Itinerary: Toronto (YYZ) - Calgary (YYC) - Fuel Stop: Thunder Bay (YQT) - St. John's (YYT) - Toronto (YYZ)
I got the call for this trip about 45 minutes before I needed to be at the hangar. I was feeling a little more confident after my first commercial flight. What I wasn't prepared for, however, was a trip in the Learjet. In fact, I was out-of-my-mind terrified.
Let me tell you a little about our planes. They've very, very small. So small, you can't stand up in them. There is no washroom. There is no in-flight movie to distract you from the unnatural act of flying in a metal tube. The cabin is just wide enough for one seat, a gap and a stretcher. So, for someone who has just started to get over panic attacks in regular commercial planes, it is a waking nightmare.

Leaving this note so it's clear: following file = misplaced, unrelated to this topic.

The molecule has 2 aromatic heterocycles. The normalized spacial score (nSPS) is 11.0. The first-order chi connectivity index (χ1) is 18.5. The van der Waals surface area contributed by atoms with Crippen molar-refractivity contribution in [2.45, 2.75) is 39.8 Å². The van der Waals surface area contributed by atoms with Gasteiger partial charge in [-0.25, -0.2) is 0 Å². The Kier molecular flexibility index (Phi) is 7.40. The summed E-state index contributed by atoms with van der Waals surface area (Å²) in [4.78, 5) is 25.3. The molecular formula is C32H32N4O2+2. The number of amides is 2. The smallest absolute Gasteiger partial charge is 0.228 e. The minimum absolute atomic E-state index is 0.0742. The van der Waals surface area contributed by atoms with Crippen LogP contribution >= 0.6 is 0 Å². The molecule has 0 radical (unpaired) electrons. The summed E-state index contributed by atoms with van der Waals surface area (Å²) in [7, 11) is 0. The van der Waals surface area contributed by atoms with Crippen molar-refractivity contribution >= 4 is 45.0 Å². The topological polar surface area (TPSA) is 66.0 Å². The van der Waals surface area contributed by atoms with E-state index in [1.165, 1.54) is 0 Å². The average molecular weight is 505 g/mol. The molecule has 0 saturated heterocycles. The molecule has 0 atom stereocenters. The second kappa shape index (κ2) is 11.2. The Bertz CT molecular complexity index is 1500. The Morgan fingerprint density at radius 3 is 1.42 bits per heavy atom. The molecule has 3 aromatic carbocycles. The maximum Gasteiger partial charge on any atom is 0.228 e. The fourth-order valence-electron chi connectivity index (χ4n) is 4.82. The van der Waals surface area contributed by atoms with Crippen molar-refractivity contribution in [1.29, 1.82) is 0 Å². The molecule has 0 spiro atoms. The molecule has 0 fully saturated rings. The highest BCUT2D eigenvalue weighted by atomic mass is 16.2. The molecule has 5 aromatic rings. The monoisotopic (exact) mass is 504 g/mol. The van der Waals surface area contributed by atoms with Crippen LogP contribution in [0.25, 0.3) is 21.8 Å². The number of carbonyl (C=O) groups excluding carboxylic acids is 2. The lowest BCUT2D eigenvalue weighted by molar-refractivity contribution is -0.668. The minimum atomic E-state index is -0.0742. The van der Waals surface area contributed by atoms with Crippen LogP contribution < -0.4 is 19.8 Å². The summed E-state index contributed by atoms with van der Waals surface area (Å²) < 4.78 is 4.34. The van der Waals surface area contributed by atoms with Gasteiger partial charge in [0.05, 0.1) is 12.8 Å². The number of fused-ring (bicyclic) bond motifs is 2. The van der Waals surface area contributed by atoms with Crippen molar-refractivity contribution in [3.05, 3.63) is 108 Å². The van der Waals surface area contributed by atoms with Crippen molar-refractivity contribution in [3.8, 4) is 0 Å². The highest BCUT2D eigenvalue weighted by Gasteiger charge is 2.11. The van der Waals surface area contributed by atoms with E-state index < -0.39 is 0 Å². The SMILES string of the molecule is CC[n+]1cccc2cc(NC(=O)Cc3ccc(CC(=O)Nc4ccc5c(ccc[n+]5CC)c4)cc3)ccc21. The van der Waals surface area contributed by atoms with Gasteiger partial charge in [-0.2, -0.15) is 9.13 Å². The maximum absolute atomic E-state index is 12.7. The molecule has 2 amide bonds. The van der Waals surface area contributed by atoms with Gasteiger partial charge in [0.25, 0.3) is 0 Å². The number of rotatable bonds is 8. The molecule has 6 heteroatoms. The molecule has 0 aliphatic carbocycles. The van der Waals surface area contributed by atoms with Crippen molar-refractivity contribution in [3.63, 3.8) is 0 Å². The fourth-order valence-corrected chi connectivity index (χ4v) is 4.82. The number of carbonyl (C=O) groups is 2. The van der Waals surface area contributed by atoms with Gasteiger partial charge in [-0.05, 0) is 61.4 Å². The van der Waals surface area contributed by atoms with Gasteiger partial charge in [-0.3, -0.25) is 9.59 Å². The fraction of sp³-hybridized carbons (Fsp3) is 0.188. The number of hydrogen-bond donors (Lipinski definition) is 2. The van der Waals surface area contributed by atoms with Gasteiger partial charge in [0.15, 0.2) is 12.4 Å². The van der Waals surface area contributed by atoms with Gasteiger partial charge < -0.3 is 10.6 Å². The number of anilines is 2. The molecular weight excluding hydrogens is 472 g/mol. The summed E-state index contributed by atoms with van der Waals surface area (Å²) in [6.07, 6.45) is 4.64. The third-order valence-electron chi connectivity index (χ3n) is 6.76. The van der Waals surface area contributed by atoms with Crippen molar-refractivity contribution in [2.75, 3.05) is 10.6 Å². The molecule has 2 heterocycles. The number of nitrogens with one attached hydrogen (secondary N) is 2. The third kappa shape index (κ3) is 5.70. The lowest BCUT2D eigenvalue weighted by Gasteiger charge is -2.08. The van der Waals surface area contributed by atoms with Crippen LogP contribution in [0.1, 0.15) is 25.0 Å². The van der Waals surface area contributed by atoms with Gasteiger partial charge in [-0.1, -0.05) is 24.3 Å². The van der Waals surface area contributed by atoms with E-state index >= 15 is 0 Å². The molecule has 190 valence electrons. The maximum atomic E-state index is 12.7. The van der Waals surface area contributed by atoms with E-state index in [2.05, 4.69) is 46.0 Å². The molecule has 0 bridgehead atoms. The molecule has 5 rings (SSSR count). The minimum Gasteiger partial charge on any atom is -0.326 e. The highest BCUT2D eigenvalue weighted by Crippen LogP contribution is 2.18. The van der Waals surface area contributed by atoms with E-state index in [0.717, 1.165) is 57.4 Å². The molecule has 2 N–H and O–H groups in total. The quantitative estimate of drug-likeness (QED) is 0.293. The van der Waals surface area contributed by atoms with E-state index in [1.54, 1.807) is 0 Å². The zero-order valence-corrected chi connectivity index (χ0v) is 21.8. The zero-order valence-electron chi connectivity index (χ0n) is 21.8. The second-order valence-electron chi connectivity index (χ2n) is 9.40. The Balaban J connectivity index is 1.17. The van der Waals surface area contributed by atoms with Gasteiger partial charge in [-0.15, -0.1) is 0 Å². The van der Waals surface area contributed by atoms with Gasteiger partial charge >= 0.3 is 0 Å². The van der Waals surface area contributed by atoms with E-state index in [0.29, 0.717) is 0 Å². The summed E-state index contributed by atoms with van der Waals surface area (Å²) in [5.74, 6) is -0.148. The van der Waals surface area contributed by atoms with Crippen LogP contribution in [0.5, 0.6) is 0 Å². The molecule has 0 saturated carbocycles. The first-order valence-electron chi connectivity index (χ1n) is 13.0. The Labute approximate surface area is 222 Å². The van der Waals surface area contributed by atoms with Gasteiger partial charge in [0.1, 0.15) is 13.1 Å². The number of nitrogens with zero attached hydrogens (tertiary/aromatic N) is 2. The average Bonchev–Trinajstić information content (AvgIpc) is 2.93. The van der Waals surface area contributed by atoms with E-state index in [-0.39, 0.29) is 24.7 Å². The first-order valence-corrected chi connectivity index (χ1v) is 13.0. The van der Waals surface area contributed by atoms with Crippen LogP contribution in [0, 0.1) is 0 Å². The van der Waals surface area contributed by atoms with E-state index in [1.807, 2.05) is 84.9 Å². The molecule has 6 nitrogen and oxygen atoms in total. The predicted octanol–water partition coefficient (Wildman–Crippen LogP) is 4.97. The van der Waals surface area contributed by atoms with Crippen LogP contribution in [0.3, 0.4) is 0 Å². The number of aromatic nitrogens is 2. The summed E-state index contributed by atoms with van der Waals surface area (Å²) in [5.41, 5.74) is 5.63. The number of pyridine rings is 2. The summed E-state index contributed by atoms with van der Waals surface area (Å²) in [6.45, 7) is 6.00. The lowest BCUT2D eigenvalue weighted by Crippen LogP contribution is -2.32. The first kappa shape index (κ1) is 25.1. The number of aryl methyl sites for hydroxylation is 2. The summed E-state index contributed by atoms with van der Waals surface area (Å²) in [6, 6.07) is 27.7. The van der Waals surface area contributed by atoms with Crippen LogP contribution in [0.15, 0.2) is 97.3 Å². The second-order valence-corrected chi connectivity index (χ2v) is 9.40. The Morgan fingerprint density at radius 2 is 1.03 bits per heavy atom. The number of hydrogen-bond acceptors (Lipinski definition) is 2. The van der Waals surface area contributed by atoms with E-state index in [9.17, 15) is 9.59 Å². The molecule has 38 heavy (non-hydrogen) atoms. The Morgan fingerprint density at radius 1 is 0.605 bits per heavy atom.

To add to my misery, I was paired with another brand new employee who had also never flown in the jet before. We didn't really know how to set up the interior so we would have the necessary equipment close at hand. We didn't really know much of anything. This pissed the pilot off (understandably), which made for a moderately awkward day in the confines of the tiny plane.
Fortunately, the patient was reasonably stable and didn't require much in the way of intervention en route. If she had been unstable, I'm pretty sure I would have opted to take my chances jumping out of the plane and inflating the life raft, Indiana Jones-style.
Once we had a decent night's sleep in St. John's and a good conversation with both pilots over brunch, however, I had calmed down a lot and even managed to see the badassness inherent in doing medevac work. Landing our tiny plane at major international airports, being met by ambulances right on the flight line, hanging out in the ultra-fancy lounges made for people with their own private jets at fuel stops, it's actually kind of cool.